Mom tips: Teaching and parenting at the same time
One of the toughest things I've had to learn this year has been how to teach the older two children while watching and loving on the little ones. Not an easy job. At first I tried busy activities when I needed to teach. I would sit all of the kids at the table and give the baby and four-year-old a coloring book or Play-Doh.
However, while the older kids and I explored ancient history, the Play-Doh flew everywhere and the baby treated the crayons like french fries. Then the cleaning up (especially after Play-Doh) usually took more time than the actual activity. Horror stories aside, a few techniques have worked well in our classroom, some of which might work for you, too.
First of all, I realized that mealtimes aren't really for eating -- at least not for Mom. Breakfasts and lunches are perfect times to do any out-loud readings. When the baby is safely in her highchair and the toddler is in his booster seat, Mom can read to everyone and they all can enjoy the story or lesson together. Then, as we finish up the meal, we can take the time to discuss what we read. I find that even if I have a science lesson to read, the four-year-old is somewhat interested and the baby just likes to listen to Mom's voice. It is amazing what the four-year-old learns, just from our lunchtime lessons.
The second thing I try to keep in mind is the need to be flexible -- VERY flexible. I have tried keeping a strict schedule, but there is always someone who has spilled something or a diaper that needs changing, and we get way off schedule. This is very frustrating as we then feel behind for the rest of the day. What ended up working out the best for us, was to have the kids work on independent things when all of the kids are around, and the more intensive one-on-one lessons when the baby takes her main nap.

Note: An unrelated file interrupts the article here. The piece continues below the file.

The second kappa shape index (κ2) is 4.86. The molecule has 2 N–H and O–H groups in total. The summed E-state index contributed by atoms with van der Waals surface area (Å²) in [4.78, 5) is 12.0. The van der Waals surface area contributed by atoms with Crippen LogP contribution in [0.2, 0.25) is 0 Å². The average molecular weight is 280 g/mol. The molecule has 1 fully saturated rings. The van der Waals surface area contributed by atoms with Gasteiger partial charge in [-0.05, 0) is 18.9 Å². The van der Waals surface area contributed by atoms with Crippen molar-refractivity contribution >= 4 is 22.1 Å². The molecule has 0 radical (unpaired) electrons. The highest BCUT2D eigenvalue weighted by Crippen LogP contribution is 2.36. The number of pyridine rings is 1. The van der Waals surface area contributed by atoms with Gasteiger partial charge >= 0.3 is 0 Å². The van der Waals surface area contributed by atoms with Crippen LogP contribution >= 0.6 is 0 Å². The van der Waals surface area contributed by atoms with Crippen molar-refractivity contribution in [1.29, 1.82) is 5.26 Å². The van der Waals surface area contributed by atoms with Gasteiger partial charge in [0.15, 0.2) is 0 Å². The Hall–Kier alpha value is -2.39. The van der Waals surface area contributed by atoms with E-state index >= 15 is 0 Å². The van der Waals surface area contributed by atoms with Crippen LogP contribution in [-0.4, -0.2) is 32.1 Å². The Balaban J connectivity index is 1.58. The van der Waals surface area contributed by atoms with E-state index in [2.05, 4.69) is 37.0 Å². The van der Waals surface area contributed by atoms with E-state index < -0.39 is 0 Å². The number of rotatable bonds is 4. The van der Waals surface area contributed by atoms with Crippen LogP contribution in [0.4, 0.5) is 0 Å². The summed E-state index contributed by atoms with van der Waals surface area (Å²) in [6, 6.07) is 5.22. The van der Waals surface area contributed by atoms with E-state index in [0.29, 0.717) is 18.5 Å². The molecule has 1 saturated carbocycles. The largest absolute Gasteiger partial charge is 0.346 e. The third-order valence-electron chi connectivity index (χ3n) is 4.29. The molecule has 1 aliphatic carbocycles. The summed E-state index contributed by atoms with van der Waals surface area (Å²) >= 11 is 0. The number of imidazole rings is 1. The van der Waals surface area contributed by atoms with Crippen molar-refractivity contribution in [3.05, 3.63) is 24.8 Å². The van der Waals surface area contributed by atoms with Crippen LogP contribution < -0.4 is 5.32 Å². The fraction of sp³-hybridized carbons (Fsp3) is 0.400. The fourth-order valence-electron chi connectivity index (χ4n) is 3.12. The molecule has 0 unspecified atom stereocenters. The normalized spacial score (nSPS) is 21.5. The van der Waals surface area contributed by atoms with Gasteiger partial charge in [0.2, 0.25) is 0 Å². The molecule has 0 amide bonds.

This means that the most intense period of school we have is from 2:00-5:00 p.m. each day. It works well for our family, because we tend to do better work in the afternoon anyway. If you are a morning person, you could try getting up early with the school-age kids and working for an hour or two before the others wake up.
The last strategy that I have employed with good results is to let the older kids help. For example, when I need to take a little while to teach a lesson to the kindergartner, I may ask the older brother to help by playing with his littlest brother and sister. Then, we can rotate jobs and I can teach the third-grader while the kindergartner helps play with the younger children. Everyone gets a short break and changes up the activities. This helps the little ones feel like they are getting some good playtime with older siblings and Mom gets to focus her attention more directly on one student at a time.
If you have any other strategies you have used with good results, feel free to share them in the comment section.